Dispatch from the Gulf Oil Spill: Damage Getting Worse Before It Gets Better


Image courtesy of Philippe Cousteau

The day started early as we left New Orleans in the hot muggy morning light. The drive to Grand Isle takes about two hours, plenty of time to contemplate what I was about to see. It had been a week since I was last in Grand Isle and I had heard things were getting worse, but nothing could prepare me for what I was about to see.
Image courtesy of Philippe Cousteau

Once we made it to the southern part of Louisiana, about an hour into the trip, we started to see signs advertising small shops closed due dwindling fish supplies and others pleading with the government and BP to help them feed their children. By the time we got to Grand Isle and met the team, there was a sense of frustration and anger that was palpable amongst the people milling about the marina.


"It's like losing a loved one," says a devastated fisherman of the damage caused by the Deepwater Horizon oil spill in the Gulf of Mexico. "I moved 1,200 miles to come to an island in the middle of nowhere because it was so beautiful and the fishing was great and the people are wonderful. This is going to fundamentally change southern Louisiana."

People in southern Louisiana express their anger and frustration with roadside signs. Image courtesy of Philippe Cousteau

We boarded the boat and headed out into Barataria Bay, the home of the most fertile oyster and shrimp and fishing grounds in the Gulf of Mexico, our destination was several small islands were birds congregate. As we pulled up to the shore we saw oily booms washed up on the beach and thick red oil covering the sand along the shoreline.


Image courtesy of Philippe Cousteau

A few hundred yards down the shore a small heron was covered in reddish colored oil that was thicker than molasses. As soon as I looked at bird I knew she was waiting to die, shivering and too weak to stand. I knew this was just the beginning.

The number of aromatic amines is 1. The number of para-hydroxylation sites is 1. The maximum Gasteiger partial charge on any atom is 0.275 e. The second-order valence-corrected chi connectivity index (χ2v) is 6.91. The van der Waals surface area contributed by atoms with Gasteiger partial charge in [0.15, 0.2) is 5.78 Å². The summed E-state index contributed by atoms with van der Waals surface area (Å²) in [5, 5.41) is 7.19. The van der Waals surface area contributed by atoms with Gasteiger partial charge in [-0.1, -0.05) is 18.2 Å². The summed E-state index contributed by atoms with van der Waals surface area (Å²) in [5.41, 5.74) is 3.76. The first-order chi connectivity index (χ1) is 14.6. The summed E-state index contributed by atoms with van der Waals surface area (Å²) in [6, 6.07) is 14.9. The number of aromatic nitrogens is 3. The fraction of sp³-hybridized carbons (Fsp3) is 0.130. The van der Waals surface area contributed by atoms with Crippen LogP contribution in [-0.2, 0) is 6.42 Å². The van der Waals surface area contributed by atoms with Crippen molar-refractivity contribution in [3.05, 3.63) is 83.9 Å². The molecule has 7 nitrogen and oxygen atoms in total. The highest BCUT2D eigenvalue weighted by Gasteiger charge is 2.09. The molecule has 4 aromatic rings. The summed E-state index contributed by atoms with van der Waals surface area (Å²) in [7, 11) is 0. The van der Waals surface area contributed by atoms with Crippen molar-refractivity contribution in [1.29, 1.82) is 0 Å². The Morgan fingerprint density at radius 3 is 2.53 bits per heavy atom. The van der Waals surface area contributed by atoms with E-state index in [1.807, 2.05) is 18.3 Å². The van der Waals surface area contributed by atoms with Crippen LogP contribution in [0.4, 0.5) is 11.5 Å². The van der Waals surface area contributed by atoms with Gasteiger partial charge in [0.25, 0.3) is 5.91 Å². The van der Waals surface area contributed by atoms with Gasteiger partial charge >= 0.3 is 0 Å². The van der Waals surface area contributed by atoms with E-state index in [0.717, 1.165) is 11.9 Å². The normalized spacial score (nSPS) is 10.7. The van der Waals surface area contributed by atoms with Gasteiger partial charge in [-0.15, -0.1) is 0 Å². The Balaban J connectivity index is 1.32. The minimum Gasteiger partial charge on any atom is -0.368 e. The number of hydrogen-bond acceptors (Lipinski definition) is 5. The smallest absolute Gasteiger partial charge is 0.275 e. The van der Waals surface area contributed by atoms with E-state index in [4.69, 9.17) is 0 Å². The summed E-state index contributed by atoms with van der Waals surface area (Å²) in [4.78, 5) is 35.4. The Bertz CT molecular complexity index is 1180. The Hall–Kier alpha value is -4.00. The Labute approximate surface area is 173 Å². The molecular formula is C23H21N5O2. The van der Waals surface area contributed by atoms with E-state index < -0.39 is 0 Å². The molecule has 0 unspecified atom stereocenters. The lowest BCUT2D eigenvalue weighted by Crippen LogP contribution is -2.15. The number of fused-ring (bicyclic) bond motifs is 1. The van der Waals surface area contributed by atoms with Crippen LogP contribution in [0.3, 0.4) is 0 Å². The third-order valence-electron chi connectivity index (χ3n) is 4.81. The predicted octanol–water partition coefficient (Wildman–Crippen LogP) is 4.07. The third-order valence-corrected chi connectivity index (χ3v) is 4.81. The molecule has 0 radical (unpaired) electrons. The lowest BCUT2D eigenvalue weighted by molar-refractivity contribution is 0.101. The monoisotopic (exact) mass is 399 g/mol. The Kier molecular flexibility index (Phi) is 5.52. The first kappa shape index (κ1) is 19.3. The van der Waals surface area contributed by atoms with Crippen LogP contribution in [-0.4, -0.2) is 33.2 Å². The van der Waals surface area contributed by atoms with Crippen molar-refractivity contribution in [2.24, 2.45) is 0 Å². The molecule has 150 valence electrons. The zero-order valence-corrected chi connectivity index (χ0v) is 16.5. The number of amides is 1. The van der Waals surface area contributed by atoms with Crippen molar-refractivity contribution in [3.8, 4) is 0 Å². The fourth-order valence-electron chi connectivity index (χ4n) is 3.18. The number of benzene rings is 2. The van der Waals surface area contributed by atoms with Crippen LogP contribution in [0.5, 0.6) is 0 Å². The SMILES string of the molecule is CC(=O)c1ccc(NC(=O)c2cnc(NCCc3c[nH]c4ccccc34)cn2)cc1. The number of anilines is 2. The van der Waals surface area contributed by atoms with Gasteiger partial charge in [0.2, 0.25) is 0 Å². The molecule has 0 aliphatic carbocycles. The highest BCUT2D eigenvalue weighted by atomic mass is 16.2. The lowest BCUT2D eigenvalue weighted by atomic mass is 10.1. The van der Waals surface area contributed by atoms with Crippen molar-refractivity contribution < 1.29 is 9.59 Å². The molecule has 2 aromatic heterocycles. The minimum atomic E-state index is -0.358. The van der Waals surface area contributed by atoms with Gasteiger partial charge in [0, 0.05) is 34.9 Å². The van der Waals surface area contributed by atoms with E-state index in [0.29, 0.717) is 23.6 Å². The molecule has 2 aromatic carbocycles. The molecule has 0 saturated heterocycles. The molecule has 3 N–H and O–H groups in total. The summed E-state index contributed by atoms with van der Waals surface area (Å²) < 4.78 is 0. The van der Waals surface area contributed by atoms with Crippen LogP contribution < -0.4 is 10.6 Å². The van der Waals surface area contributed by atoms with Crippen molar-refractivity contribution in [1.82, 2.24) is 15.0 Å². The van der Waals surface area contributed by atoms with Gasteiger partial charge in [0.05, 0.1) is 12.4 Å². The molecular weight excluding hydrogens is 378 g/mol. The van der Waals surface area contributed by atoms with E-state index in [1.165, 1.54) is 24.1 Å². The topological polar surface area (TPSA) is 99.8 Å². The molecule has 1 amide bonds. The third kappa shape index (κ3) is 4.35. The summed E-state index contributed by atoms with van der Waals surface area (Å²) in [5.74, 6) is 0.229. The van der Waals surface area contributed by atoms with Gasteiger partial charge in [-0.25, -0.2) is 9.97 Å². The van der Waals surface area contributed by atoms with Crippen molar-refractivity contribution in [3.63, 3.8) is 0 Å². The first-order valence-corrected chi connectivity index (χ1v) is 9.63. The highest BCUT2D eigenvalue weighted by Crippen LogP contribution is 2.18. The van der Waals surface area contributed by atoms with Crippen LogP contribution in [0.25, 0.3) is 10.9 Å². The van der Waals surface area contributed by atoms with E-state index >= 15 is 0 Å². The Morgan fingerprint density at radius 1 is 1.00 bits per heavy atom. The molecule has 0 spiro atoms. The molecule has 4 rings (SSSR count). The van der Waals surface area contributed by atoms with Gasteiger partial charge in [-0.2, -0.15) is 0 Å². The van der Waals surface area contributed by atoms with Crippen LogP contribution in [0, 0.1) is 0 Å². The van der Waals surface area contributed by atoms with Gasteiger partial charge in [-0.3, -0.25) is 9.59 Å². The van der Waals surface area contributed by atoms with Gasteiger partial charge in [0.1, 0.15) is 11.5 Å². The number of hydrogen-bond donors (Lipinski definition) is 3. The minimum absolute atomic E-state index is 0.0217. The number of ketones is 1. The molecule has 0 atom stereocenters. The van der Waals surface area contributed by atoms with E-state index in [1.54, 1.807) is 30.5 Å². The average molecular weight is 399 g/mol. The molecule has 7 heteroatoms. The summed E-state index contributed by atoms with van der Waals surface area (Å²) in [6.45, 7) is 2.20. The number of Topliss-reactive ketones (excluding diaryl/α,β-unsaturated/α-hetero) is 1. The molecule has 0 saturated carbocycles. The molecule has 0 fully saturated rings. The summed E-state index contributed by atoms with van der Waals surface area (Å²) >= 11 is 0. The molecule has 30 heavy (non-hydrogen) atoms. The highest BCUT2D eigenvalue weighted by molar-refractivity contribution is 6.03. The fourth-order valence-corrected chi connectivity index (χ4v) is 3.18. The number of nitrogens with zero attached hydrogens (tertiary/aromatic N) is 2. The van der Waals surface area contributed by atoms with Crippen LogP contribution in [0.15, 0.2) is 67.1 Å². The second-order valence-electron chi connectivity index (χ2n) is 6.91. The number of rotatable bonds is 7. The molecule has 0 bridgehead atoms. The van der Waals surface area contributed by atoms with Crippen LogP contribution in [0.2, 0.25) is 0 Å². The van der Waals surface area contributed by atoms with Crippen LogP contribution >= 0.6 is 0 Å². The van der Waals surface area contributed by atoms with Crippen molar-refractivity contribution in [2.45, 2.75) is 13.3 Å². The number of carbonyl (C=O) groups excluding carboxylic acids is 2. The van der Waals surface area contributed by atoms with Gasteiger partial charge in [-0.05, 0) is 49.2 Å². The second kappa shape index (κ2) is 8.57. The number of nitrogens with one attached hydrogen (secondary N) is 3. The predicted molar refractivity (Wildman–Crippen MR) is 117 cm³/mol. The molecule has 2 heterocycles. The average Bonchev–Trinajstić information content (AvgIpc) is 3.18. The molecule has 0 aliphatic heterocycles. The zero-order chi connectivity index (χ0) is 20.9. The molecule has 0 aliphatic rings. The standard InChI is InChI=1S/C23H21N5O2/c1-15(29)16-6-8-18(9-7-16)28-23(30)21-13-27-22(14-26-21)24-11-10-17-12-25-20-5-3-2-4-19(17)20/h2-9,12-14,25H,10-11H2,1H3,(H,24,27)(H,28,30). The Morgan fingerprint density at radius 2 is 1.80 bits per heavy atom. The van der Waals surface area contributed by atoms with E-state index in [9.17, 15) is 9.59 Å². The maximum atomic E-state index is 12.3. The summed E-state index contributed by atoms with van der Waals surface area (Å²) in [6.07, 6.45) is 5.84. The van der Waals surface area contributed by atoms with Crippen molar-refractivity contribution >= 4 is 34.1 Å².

Image courtesy of Philippe Cousteau

Further along we saw more birds whose normally bright white feathers were stained orange and knew it wouldn't be long for them either.


Philippe Cousteau discovers and oil-covered bird from the BP Deepwater Horizon Gulf oil spill on the shores of Louisiana.

Soon a dark cloud rolled in above and we hurried back to the boat only to get caught moments later in a squall that threatened to flip the small boat that had ferried us to the island. A grueling ride back to port left us drenched in the oily water that splashed over the bow of the boat. As I jumped off the boat the taste of oil was still in my mouth and we wasted no time drying off. We didn't have much time before we had to drive back to New Orleans to fly to Florida so we hurried to interview several of the fishermen at the marina and headed to the main beach on the Gulf side of the island.


Philippe Cousteau interviews a fishing boat captain on Grand Isle, La. "This marina is empty," says the captain; usually it would be full of fisherman all summer long.

Image courtesy of Philippe Cousteau

As soon as we arrived, I was greeted by a horrible sight: A beach covered in thick blotches of oil as far as the eye could see—and barely anyone on shore attempting to clean it up. Now I know why everyone was so frustrated: The oil had reached the beach which was bad enough but there seemed to be little effort to clean it. Soon two uniformed individuals asked us to leave the beach "for our own safety" and ushered us away but I knew I would be back within a week. From what I saw that day, things are going to get a lot worse before they get better.

Read more about the Gulf oil spill:
BP Gulf Oil Spill Cheat Sheet: A Timeline of Unfortunate Events
Gulf Spill Exclusive: Shocking Marine Life Destruction and Angry Locals (Slideshow)
Less Than 1% of Oil-Soaked Birds Survive
Gulf Oil Spill: Amazing and Devastating Photos

Tags: Cousteau | Gulf Oil Spill | Oil Spill

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